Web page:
Journal of Applied Phycology

, Volume 30, Issue 4, pp 2715–2722 | Cite as

Organelle genomes of Sargassum confusum (Fucales, Phaeophyceae): mtDNA vs cpDNA

  • Feng LiuEmail author
  • Jun Pan
  • Zhongshan Zhang
  • Fiona Wanjiku Moejes


The drifting biomass of golden tide in the Yellow Sea of China mainly consisted of Sargassum horneri with a small fraction composed of Sargassum confusum thalli. In this study, the circular-mapping organelle genomes (mtDNA and cpDNA) of S. confusum were sequenced and coupled with comparative genomic and phylogenomic analyses within the Sargassum genus. This revealed 34,721-bp mitochondrial and 124,375-bp chloroplast genomes of S. confusum harboring 65 and 173 genes, respectively, figures which are highly comparable to those reported in other Sargassum species. The mtDNA of S. confusum displayed lower values in A+T and intergenic spacer contents than cpDNA. Mitochondrial phylogenomics revealed a close relationship between Sargassum muticum and S. confusum. The Sargassum mtDNAs had an approximately three-fold greater mutation rate than cpDNAs indicating a higher evolution rate in mtDNAs than cpDNAs for Sargassum species. Therefore, mtDNA is a more effective molecular marker and could aid in tracking the source of the golden tides.


Organelle genomes Golden tide Phaeophyceae Evolution Sargassum Phylogenomics 



The authors wish to thank Wei Luan and Zhe Jin for their assistance in algal collection and data analysis.

Funding information

This work was supported by the Scientific and Technological Innovation Project Financially Supported by Qingdao National Laboratory for Marine Science and Technology (no. 2016ASKJ02), the Key Research Program of Frontier Sciences, Chinese Academy of Sciences (no. QYZDB-SSW-DQC023), the Strategic Priority Research Program, Chinese Academy of Sciences (no. XDA11020304), the Key Research and Development Project of Shandong Province, China (no. 2016GSF115041), the National Natural Science Foundation of China (no. 31700307), the Youth Innovation Promotion Association, Chinese Academy of Sciences (no. 2015164), the Foundation for Huiquan Young Scholar of Institute of Oceanology, Chinese Academy of Sciences (no. 2015), and the Open Research Fund of Key Laboratory of Integrated Marine Monitoring and Applied Technologies for Harmful Algal Blooms, S.O.A. (no. MATHAB201701).

Supplementary material

10811_2018_1461_MOESM1_ESM.pptx (673 kb)
Fig. S1 Circular gene map of mitochondrial genome of S. confusum. Genes drawn within the circle are transcribed clockwise, while those drawn outside are transcribed counter-clockwise. Genes are colour-coded according to their functional groups. Inner circle indicates the GC content. (PPTX 672 kb)
10811_2018_1461_MOESM2_ESM.pptx (841 kb)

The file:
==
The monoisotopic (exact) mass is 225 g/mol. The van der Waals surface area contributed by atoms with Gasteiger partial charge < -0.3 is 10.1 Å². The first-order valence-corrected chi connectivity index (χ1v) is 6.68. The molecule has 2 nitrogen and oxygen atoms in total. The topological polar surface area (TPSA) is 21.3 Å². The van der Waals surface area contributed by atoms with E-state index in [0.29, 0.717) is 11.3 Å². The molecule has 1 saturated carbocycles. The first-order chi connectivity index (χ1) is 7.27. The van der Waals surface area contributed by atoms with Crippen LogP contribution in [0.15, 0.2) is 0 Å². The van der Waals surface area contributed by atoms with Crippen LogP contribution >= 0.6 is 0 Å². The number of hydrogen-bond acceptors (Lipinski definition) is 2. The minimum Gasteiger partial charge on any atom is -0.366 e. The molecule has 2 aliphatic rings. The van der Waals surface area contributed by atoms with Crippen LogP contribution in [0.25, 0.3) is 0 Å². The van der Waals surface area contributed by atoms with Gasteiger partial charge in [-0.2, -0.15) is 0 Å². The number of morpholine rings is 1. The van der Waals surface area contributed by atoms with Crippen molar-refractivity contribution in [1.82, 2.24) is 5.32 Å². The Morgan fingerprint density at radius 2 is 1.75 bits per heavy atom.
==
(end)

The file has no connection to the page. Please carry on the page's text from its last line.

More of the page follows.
Fig. S2 Circular gene map of chloroplast genome of S. confusum. Genes drawn within the circle are transcribed clockwise, while those drawn outside are transcribed counter-clockwise. Genes are colour-coded according to their functional groups. Inner circle indicates the GC content. (PPTX 841 kb)
10811_2018_1461_MOESM3_ESM.pdf (22 kb)
Table S1 The known mitochondrial and chloroplast genomes (mtDNAs and cpDNAs) in the order Fucales. (PDF 22 kb)
10811_2018_1461_MOESM4_ESM.pdf (8 kb)
Table S2 Genetic distance between S. confusum (Sco) and other Sargassum species including S. muticum (Smu), S. hemiphyllum (She), S. thunbergii (Sth), S. fusiforme (Sfu), S. horneri (Sho), S. aquifolium (Saq), S. polycystum (Spo), S. ilicifolium (Sil), S. spinuligerum (Ssp), S. vachellianum (Sva), S. fluitans (Sfl), and S. natans (Sna) based on the mitochondrial genome sequences. (PDF 8 kb)


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Copyright information

© Springer Science+Business Media B.V., part of Springer Nature 2018

Authors and Affiliations

  • Feng Liu
    • 1
    • 2
    Email author
  • Jun Pan
    • 3
    • 4
  • Zhongshan Zhang
    • 5
  • Fiona Wanjiku Moejes
    • 6
  1. 1.CAS Key Laboratory of Experimental Marine Biology, Institute of OceanologyChinese Academy of SciencesQingdaoPeople’s Republic of China
  2. 2.Laboratory for Marine Biology and BiotechnologyQingdao National Laboratory for Marine Science and TechnologyQingdaoPeople’s Republic of China
  3. 3.University of Chinese Academy of SciencesBeijingPeople’s Republic of China
  4. 4.Center for Marine Environmental Engineering, Institute of OceanologyChinese Academy of SciencesQingdaoPeople’s Republic of China
  5. 5.Department of MedicineHuzhou UniversityHuzhouPeople’s Republic of China
  6. 6.Bantry Marine Research StationCorkIreland

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